Wired for Murder, the second book in my Market Center Mysteries series has just released. It’s the sequel to A Gift for Murder, which was published in hardcover by Five Star, Mass Market paperback by Harlequin Worldwide and ebook by myself. Because Five Star cut its mystery line before this book was published (though it had received editorial approval), I decided to go ahead and publish it myself.
A number of people have commented on the unique setting and I’ve been asked often why I chose it.
As a former editor at several trade publications, I’ve attended a number of trade shows and talked to probably hundreds of people involved, from the staff of the centers where they're held to exhibitors, attendees, service people and other members of the press covering the event. Although most appear to be the standard, well-dressed business types, the personalities behind the designer suits are often much more colorful.
As anyone who has ever been to a trade show knows, they are a combination of circus show, street fair market, and high-stakes salesmanship. Exhibits are set up to attract and keep the attention of attending retail buyers, and the people who work at them can be just as brazen, pushy, kind, irritating, sweet, smarmy, loud and overbearing as the gimmicks they use to gain notice.
At the very first trade show I attended I realized it would make a perfect setting for a murder mystery or a series. The contained time period and place; the cast of characters, many of whom know each other and are often friends, competitors, enemies, and sometimes even lovers; and the high stakes, taken together provide the ingredients for a tense story.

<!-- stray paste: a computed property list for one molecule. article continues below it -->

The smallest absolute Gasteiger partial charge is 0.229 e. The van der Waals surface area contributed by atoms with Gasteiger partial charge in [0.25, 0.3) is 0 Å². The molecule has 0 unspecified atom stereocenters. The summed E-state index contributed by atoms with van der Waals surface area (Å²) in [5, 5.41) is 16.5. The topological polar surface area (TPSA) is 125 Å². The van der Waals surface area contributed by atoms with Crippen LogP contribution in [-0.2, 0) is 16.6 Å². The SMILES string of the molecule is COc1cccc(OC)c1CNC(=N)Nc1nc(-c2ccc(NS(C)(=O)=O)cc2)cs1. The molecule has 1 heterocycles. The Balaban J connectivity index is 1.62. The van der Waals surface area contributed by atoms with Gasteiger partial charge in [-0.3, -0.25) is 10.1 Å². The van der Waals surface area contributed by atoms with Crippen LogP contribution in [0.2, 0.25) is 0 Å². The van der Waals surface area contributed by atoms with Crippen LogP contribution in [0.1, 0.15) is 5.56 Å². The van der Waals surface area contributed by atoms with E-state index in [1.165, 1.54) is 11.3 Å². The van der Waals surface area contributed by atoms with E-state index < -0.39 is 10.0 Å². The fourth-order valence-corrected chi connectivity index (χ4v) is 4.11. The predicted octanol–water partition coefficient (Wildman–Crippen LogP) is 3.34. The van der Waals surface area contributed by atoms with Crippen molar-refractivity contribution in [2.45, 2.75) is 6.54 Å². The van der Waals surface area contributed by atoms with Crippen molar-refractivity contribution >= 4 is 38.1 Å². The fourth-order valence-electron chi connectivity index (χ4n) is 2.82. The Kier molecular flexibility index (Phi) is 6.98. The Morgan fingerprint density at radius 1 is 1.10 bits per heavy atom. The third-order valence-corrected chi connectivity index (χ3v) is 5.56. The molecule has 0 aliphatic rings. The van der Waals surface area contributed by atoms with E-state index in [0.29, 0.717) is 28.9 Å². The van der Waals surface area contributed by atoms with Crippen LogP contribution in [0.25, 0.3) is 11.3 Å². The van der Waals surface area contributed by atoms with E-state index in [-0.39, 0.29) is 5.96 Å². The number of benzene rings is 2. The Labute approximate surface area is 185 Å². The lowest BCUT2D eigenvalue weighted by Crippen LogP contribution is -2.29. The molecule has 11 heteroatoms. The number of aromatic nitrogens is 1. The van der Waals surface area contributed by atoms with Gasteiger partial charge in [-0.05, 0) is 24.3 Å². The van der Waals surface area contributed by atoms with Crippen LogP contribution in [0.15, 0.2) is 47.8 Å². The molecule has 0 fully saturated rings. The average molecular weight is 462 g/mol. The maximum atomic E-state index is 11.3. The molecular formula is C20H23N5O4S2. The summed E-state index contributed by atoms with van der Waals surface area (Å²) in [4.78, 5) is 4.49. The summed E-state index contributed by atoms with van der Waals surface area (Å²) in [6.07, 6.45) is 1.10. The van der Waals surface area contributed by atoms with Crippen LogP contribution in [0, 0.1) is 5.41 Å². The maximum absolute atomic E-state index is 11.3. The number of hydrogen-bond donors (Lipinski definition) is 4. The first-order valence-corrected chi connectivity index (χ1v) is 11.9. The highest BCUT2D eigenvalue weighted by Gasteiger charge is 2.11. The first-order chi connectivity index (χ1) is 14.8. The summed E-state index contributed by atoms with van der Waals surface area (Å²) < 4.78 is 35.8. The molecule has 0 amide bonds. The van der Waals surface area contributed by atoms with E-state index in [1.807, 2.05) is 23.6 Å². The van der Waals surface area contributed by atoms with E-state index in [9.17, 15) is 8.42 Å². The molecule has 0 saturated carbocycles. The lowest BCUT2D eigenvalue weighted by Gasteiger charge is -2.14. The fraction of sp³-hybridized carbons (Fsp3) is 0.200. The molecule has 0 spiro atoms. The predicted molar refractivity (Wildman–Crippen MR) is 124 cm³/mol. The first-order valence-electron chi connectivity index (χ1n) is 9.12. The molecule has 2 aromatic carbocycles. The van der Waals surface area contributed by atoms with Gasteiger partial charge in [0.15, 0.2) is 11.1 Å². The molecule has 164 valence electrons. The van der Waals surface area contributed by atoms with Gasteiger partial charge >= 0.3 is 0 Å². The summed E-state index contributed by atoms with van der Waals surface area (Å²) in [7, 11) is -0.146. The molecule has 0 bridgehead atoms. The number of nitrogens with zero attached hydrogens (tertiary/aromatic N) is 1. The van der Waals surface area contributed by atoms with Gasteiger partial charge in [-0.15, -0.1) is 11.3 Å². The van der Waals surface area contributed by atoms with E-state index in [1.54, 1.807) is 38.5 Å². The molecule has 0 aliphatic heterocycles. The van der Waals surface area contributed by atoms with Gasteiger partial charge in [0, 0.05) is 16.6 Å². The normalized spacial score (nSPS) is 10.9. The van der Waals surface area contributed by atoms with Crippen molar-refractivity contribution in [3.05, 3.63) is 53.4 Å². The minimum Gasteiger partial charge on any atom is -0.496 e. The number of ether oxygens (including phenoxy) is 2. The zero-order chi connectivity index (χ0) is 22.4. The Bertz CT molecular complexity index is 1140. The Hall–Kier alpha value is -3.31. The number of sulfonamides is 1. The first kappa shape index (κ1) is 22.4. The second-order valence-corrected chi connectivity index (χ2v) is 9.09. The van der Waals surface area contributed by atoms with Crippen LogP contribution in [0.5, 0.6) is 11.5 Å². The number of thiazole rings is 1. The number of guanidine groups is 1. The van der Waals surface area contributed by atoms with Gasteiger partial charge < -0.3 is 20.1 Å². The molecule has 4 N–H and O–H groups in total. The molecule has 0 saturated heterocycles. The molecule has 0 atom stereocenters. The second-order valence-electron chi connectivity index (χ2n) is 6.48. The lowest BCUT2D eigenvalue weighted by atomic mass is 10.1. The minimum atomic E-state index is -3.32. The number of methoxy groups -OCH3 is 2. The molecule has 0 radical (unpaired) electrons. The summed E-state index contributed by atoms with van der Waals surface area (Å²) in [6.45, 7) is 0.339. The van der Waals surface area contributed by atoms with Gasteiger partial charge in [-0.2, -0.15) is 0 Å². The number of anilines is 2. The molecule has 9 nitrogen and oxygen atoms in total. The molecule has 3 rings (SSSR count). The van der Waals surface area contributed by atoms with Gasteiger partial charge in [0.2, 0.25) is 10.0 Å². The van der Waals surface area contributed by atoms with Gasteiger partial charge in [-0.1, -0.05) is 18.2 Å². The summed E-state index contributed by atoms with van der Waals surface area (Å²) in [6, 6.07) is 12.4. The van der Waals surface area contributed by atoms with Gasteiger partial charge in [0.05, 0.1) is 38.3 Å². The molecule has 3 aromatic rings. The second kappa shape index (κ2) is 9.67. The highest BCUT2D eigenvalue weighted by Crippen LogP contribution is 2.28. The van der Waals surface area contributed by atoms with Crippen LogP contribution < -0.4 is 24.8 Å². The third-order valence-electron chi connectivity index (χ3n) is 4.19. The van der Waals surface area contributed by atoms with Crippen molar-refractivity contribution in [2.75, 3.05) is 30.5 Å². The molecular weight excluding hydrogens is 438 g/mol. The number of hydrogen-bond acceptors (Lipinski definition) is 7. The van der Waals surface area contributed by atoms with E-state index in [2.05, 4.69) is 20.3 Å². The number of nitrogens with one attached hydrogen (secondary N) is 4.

The setting would also help resolve one of the major dilemmas of an amateur sleuth story. The police are generally much more effective at solving crimes than civilians. They have access to resources way beyond what the rest of us can call on.
But someone who worked at the Market Center and knew how the business ran, who met and talked to the people involved on a daily basis, might have a realistic chance to learn more about the situation that the police could hope to in the short space of time that a trade show takes. And if she’s someone like my heroine, Heather McNeil, someone who is a good listener and a good problem-solver, the kind of person people talk to and spill their guts to on occasion, it becomes much less of a strain on credulity to think she could uncover a murderer faster than the police might.
Heather McNeil, assistant to the director of the Washington DC Market Show Center, handles many of the day-to-day issues that arise during the shows, exhibits, and conferences being held there. The first day of the Business Technology Exposition provides her with plenty of opportunities to demonstrate her skill at settling disputes, refereeing arguments, and even breaking up fights.
When the president of industry-leader MegaComp has a very public argument with a man who accuses the company of stealing an important technical concept, she watches it but doesn’t have to intervene. Later, though, the accuser returns a phone call from Heather, and she becomes an unwilling audience to his murder.
Heather is more than happy to leave the investigation to the police, but she’s the person everyone talks to and she soon learns more than she wanted to know about the victim and all the people who didn’t like him very much, including several who might have motives for murder.